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Erosion Mechanisms of Organic Soil and Bioabatementof Piping Erosion of Sand
Benjamin T. Adams, A.M.ASCE1; Ming Xiao, M.ASCE2; and Alice Wright3
Abstract: This paper presents the findings of a preliminary research program that aimed to investigate the mechanisms governing the progres-sion of piping erosion in organic soils and attempted to use the findings to reduce the severity of piping erosion of sand. The hypothesis was thatthe presence of organics within mineral soils results in a reduction in piping erosion progression. Erosion behaviors of the soils were quantifiedusing a simple erosion test with a preformed hole to simulate an initial piping channel. The researchwas split into five test phases. In Phase 1, theinfluence of grain-size distribution was eliminated to develop a preliminary understanding of the role that organic matter plays in the erosionprocess. The results indicated that organic matter likely contributed to a reduction in piping erosion. The second phase excluded both grain-sizedistribution and individual particle shape as variables in the erosion process. The results further confirmed the connection between organic mat-ter content and erosion resistance. The third phase revealed the positive correlation between the reduced piping erosion and increased organicmatter content. The fourth phase investigated the quantitative relationship between certain biologically derived substances (polysaccharidesand glomalin) and piping erosion reduction. The positive correlations that were preliminarily derived from this phase indicated that these sub-stances likely play a major role in reducing piping erosion. The final phase comprised of introducing organic matter into mineral soil and quan-tifying the subsequent changes in geomechanic properties. The results suggested that the introduction of organic materials into mineral soildecreases strength, increases consolidation settlement, and reduces permeability. DOI: 10.1061/(ASCE)GT.1943-5606.0000863. 2013American Society of Civil Engineers.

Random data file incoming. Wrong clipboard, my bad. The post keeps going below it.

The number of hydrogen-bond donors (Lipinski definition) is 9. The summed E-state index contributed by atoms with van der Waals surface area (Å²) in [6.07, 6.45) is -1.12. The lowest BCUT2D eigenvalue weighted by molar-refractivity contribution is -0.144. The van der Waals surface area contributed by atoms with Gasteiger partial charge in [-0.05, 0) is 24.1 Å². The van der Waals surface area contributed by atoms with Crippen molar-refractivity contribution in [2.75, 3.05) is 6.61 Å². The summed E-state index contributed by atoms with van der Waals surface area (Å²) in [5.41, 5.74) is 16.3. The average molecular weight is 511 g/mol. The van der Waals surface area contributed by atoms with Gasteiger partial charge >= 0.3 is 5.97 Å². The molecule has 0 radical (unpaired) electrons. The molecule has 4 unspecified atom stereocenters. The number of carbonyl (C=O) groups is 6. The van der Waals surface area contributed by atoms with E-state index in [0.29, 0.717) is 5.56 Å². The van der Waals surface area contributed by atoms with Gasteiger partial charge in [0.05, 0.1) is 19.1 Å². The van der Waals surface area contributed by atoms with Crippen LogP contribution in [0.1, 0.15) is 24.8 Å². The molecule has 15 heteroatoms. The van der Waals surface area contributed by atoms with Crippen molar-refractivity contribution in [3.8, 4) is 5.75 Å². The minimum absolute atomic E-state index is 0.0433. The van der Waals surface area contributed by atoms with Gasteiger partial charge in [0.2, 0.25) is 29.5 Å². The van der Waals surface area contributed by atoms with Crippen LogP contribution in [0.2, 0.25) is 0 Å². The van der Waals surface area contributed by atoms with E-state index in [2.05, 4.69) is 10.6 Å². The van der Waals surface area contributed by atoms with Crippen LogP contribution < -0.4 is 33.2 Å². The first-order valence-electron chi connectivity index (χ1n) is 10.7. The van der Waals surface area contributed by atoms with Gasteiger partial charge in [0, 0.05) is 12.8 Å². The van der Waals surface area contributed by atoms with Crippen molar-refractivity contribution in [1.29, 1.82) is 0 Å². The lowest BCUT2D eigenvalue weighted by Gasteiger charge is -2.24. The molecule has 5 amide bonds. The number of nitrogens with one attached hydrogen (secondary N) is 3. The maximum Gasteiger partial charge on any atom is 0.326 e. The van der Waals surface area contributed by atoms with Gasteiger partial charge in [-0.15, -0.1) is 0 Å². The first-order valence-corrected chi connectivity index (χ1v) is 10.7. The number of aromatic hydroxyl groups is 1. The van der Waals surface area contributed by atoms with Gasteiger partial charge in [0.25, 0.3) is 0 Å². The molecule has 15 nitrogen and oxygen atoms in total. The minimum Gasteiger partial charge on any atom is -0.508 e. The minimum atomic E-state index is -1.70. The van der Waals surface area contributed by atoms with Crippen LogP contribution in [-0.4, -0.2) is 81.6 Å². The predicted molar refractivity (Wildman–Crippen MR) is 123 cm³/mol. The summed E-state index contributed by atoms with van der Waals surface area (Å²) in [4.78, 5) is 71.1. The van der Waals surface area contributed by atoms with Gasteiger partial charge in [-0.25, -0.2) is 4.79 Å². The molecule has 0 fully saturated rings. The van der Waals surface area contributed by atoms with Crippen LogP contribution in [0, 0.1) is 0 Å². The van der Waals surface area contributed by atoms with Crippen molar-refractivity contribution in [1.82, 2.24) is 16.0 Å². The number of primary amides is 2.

CE Database subject headings: Soil erosion; Sand (soil type); Biological processes.
Author keywords: Erosion; Piping; Sand; Organic soils; Biological properties; Biological treatment; Geomechanics.
As water flows within a soil mass, such as an earth-fill dam or levee,a form of internal erosion known as piping erosion can occur. Thisform of erosion can be highly destructive, and breaches of earthenlevees and dams have been attributed to piping-erosion inducedfailures. In a survey of 11,192 dams, Foster et al. (2000) concludedthat approximately 46% of the dam failures among the entire surveysample could be attributed to internal erosion. In reanalyzing thissurvey, Richards and Reddy (2008) determined that approximately31% of all dam failures resulted from the piping mode of failure.Traditional mechanistic remediation methods include filters, cutoffwalls, impermeable blankets and berms, and combinations of toetrenches, drains, and pressure relief wells (U.S. Army Corps ofEngineers 2000).Additionally, recent studies focusing onmicrobial-induced carbonate precipitation (MICP) demonstrated the ability ofcertain microorganisms to facilitate soil cementing through naturalmetabolic reactions (Mortensen et al. 2011; Hamdan et al. 2011).